The temperature is rising at energy drinks marketer Celsius Holdings.
Amid continued gains in sales and distribution, this week Celsius became the subject of speculation that it could be acquired by PepsiCo.
The week also brought news that PepsiCo’s messy corporate marriage with Bang Energy—dating to March of 2020—has ended in divorce.
Under that relationship, PepsiCo was to have been the exclusive distributor of Bang in the United States until October of 2023. Things quickly deteriorated when Bang—claiming that PepsiCo had not fulfilled its distribution obligations—tried to break up the deal a few months later.
Bang was subsequently thwarted in court.
On Wednesday, Bang announced that “all disputes with PepsiCo have been fully settled and resolved.”
As a result, Bang will be working with new direct-store-distribution partners going forward.
That led to a thesis from Stifel equity analyst Mark Astrachan on the potential for a PepsiCo/Celsius hookup.
“While we have no knowledge of discussions, we think PepsiCo could seek to acquire Celsius, the fourth-largest energy drink brand with a 4.1% share,” Astrachan wrote.
“Duplicating current Bang distribution, we estimate PepsiCo could double Celsius’ current distribution, meaningfully accelerating market share and sales growth for the brand.”
Such a deal would roughly double PepsiCo’s U.S. share of energy drinks—now at 5.5% via such brands as Mtn Dew and Rockstar, the latter it acquired for $3.6 billion in 2020.
CPG FYI reached out to Celsius and PepsiCo for comment but had not received responses by deadline.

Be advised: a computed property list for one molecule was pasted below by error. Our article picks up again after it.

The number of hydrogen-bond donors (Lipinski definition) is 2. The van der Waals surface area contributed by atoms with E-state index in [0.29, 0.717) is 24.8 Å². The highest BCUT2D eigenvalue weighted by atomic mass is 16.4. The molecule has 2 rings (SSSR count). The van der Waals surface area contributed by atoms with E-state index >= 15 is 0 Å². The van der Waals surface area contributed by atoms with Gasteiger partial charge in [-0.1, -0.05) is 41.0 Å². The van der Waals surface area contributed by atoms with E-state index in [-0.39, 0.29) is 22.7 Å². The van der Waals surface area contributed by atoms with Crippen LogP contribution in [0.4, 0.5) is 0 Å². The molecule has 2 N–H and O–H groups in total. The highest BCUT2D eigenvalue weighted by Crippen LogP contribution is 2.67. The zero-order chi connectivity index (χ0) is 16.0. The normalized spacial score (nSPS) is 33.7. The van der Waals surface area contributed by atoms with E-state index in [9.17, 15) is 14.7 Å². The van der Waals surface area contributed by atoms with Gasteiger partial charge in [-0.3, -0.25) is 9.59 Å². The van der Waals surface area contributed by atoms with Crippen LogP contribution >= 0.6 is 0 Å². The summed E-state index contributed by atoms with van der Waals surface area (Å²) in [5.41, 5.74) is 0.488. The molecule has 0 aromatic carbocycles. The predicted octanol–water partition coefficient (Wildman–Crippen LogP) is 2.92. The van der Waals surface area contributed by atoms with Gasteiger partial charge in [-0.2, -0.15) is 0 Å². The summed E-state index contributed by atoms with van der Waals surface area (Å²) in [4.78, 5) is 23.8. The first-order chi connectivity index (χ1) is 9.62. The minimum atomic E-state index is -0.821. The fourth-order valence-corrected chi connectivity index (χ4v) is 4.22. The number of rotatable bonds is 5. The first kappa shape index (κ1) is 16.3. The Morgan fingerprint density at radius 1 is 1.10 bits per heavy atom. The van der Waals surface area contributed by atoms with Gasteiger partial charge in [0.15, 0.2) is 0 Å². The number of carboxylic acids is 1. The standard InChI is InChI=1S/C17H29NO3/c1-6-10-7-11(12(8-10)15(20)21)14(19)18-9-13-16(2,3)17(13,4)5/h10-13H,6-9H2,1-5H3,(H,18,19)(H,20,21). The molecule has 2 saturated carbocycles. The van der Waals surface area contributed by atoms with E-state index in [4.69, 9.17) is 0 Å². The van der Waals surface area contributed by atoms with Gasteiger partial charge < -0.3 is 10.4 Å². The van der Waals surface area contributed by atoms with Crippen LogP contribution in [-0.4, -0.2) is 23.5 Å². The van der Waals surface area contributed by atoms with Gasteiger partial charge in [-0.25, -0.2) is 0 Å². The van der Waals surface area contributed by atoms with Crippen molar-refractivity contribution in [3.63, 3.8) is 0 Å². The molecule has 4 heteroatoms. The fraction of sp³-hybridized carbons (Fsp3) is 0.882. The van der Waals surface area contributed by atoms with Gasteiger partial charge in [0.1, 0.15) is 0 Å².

Since its founding in 2004, Celsius has gained retail distribution in more than 140,000 U.S. stores. In the first quarter ended March 31, distribution rose by 53% over the first quarter of last year.
The company says it’s now the second-largest energy drink on Amazon—with an 18.23% share—following a 74% increase in first-quarter sales versus a year ago.
Celsius recently expanded its energy offerings to include six flavors of powder sticks.
In addition to giving PepsiCo more distribution capacity, the breakup with Bang distances the company from ongoing legal proceedings involving Bang and Monster Beverage Corp.
In June of 2020, Monster joined with Orange Bang Inc. in legal proceedings against Bang maker Vital Pharmaceuticals Inc. for allegedly violating Orange Bang trademarks.
Two months ago, an arbitrator issued a $175 million ruling in favor of Monster and Orange Bang.
The arbitrator also ordered Vital to pay Monster and Orange Bang “an ongoing 5% royalty on all future net sales of Bang products,” Monster CEO Rodney Sacks told analysts on an earnings call last month.
Under the arbitrator's order, if Vital fails to pay the royalty the company “is prohibited from using the Bang mark, subject to certain limited exceptions.”
Vital has filed a motion to vacate the arbitration award—a hearing on which is scheduled for next week.
Separately, legal proceedings are scheduled to continue in August in Monster’s lawsuit against Vital for alleged false advertising, unfair competition and misappropriation of trade secrets, according to Sacks.